For seafarers stranded in India the wait goes on as courtcase further delayed

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SIX ex-servicemen who have been trapped in India for 20 months face yet more delay after a Supreme Court case to decide whether they can go free was adjourned another fortnight.

Paul Towers, an ex-member of the Parachute Regiment from Pocklington; former Army sniper Ray Tindall, from Chester, whose mother Carole Ann Edmonds lives at Keyingham, near Hull and Nicholas Simpson, from Catterick, North Yorkshire, were among 35 crew arrested on the MV Seaman Guard Ohio in October 2013.

The charges, including entering Indian territorial waters and carrying weapons, were quashed by the High Court last July and the men freed.

But security forces, known as Q’ branch, appealed the decision to the Supreme Court.

The men can’t get their passports back without the police issuing a “no objection” certificate and have spent their second Christmas, living in hostels, without pay, while they wait for the Supreme Court to decide whether to uphold the police appeal, or back the High Court decision.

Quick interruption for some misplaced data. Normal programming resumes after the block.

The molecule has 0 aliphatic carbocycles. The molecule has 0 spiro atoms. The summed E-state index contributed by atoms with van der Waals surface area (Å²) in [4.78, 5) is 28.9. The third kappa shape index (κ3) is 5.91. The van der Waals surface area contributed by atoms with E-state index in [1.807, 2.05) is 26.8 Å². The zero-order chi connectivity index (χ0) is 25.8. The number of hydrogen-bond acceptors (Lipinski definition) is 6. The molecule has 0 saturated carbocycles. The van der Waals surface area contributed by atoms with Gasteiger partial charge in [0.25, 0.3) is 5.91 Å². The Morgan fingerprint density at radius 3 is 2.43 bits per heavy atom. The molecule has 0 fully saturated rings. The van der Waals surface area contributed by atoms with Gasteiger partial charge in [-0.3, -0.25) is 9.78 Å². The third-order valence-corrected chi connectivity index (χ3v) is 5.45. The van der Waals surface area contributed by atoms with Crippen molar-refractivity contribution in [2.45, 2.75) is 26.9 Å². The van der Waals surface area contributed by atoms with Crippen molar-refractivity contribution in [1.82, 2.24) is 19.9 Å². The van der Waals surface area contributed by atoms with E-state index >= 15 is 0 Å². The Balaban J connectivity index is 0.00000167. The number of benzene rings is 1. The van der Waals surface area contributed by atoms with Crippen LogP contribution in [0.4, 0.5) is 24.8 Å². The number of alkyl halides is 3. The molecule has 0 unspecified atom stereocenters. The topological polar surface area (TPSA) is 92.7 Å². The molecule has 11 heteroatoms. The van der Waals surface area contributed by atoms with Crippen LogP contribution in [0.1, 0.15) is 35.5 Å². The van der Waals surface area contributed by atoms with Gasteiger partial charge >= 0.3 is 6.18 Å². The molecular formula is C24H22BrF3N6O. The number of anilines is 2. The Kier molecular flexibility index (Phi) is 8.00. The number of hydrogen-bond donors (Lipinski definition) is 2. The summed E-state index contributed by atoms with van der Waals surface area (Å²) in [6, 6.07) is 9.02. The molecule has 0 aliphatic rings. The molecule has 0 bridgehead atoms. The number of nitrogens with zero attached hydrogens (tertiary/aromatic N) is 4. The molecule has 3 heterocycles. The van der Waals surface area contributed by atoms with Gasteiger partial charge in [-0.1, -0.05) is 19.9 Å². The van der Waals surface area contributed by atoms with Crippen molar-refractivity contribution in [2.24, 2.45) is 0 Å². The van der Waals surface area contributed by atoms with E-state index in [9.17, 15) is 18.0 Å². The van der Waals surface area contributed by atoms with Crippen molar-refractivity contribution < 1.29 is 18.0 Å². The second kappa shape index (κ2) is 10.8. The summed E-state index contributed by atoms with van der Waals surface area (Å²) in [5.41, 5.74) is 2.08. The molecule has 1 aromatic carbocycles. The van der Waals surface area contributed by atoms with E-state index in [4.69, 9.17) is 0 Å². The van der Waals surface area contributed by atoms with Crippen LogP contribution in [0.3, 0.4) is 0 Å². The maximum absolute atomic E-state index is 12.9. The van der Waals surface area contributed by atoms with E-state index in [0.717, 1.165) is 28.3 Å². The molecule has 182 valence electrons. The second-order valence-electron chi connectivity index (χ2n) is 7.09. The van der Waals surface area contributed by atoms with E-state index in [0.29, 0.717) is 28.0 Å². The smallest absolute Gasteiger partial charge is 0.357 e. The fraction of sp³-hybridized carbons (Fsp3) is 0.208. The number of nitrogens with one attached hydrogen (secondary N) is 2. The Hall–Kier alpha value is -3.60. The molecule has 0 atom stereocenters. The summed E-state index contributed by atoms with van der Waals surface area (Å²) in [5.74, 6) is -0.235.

They were working for US private maritime company AdvanFort providing anti-piracy protection when their ship was detained.

The Revd Canon Ken Peters, from the The Mission to Seafarers, which is supporting the men and their families, said: “One of the parents of one of the chaps in detention has been in hospital with very failing health.

“There’s been the birth of a baby and these guys have missed out on all this.

“It is not just that the men are held in Indian jails, it is all the family ramifications, the stress, the strain and the emotion, as well as the men’s own physical wellbeing.”

Canon Peters said the families hadn’t been surprised by the latest delay, because of previous experience.

He said: “This wasn’t a group of mercenaries by any stretch of the imagination, this was properly trained, very professional people doing a worthwhile job.”